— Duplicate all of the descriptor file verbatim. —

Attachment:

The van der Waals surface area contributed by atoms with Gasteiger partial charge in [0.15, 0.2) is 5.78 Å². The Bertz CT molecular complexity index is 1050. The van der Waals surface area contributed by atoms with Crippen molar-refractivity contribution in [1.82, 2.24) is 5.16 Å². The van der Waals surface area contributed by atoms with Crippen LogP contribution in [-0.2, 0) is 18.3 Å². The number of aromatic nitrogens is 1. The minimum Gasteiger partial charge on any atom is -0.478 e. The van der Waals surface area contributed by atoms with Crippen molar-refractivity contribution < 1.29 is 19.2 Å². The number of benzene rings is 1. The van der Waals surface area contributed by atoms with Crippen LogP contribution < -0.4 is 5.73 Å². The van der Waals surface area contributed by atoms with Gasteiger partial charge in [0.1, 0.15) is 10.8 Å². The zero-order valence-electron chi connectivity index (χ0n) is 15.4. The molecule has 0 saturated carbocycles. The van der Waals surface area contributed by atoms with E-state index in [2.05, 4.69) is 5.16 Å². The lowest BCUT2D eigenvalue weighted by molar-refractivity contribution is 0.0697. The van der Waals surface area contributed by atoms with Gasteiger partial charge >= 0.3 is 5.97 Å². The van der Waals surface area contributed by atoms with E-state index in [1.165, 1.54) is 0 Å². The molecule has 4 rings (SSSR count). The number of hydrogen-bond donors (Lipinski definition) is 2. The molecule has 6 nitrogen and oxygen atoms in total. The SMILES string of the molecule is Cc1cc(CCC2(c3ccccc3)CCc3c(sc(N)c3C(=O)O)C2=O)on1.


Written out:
The van der Waals surface area contributed by atoms with Gasteiger partial charge in [0.15, 0.2) is 5.78 Å². The Bertz CT molecular complexity index is 1050. The van der Waals surface area contributed by atoms with Crippen molar-refractivity contribution in [1.82, 2.24) is 5.16 Å². The van der Waals surface area contributed by atoms with Crippen LogP contribution in [-0.2, 0) is 18.3 Å². The number of aromatic nitrogens is 1. The minimum Gasteiger partial charge on any atom is -0.478 e. The van der Waals surface area contributed by atoms with Crippen molar-refractivity contribution < 1.29 is 19.2 Å². The number of benzene rings is 1. The van der Waals surface area contributed by atoms with Crippen LogP contribution < -0.4 is 5.73 Å². The van der Waals surface area contributed by atoms with Gasteiger partial charge in [0.1, 0.15) is 10.8 Å². The zero-order valence-electron chi connectivity index (χ0n) is 15.4. The molecule has 0 saturated carbocycles. The van der Waals surface area contributed by atoms with E-state index in [2.05, 4.69) is 5.16 Å². The lowest BCUT2D eigenvalue weighted by molar-refractivity contribution is 0.0697. The van der Waals surface area contributed by atoms with Gasteiger partial charge >= 0.3 is 5.97 Å². The van der Waals surface area contributed by atoms with E-state index in [1.165, 1.54) is 0 Å². The molecule has 4 rings (SSSR count). The number of hydrogen-bond donors (Lipinski definition) is 2. The molecule has 6 nitrogen and oxygen atoms in total. The SMILES string of the molecule is Cc1cc(CCC2(c3ccccc3)CCc3c(sc(N)c3C(=O)O)C2=O)on1.